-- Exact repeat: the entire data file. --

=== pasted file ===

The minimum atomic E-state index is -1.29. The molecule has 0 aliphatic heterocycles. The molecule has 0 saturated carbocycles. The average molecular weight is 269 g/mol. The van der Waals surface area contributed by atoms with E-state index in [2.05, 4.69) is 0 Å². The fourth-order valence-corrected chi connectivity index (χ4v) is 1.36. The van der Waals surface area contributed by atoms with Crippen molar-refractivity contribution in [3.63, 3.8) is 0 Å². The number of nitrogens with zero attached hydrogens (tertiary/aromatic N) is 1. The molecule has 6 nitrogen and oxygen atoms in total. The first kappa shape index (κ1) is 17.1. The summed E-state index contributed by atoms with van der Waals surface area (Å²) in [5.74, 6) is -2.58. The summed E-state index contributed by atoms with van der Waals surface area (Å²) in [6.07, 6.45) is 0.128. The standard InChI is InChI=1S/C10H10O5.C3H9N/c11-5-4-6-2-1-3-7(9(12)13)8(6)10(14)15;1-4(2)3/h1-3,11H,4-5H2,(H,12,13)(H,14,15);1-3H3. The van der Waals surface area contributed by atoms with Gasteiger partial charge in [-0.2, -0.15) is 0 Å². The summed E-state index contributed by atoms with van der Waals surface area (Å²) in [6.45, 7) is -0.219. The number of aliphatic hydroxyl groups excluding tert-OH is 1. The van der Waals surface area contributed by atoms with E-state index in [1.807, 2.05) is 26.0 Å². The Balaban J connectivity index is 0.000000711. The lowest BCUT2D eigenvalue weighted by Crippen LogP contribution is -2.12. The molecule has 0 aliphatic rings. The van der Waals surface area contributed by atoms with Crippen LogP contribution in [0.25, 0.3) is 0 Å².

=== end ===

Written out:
The minimum atomic E-state index is -1.29. The molecule has 0 aliphatic heterocycles. The molecule has 0 saturated carbocycles. The average molecular weight is 269 g/mol. The van der Waals surface area contributed by atoms with E-state index in [2.05, 4.69) is 0 Å². The fourth-order valence-corrected chi connectivity index (χ4v) is 1.36. The van der Waals surface area contributed by atoms with Crippen molar-refractivity contribution in [3.63, 3.8) is 0 Å². The number of nitrogens with zero attached hydrogens (tertiary/aromatic N) is 1. The molecule has 6 nitrogen and oxygen atoms in total. The first kappa shape index (κ1) is 17.1. The summed E-state index contributed by atoms with van der Waals surface area (Å²) in [5.74, 6) is -2.58. The summed E-state index contributed by atoms with van der Waals surface area (Å²) in [6.07, 6.45) is 0.128. The standard InChI is InChI=1S/C10H10O5.C3H9N/c11-5-4-6-2-1-3-7(9(12)13)8(6)10(14)15;1-4(2)3/h1-3,11H,4-5H2,(H,12,13)(H,14,15);1-3H3. The van der Waals surface area contributed by atoms with Gasteiger partial charge in [-0.2, -0.15) is 0 Å². The summed E-state index contributed by atoms with van der Waals surface area (Å²) in [6.45, 7) is -0.219. The number of aliphatic hydroxyl groups excluding tert-OH is 1. The van der Waals surface area contributed by atoms with E-state index in [1.807, 2.05) is 26.0 Å². The Balaban J connectivity index is 0.000000711. The lowest BCUT2D eigenvalue weighted by Crippen LogP contribution is -2.12. The molecule has 0 aliphatic rings. The van der Waals surface area contributed by atoms with Crippen LogP contribution in [0.25, 0.3) is 0 Å².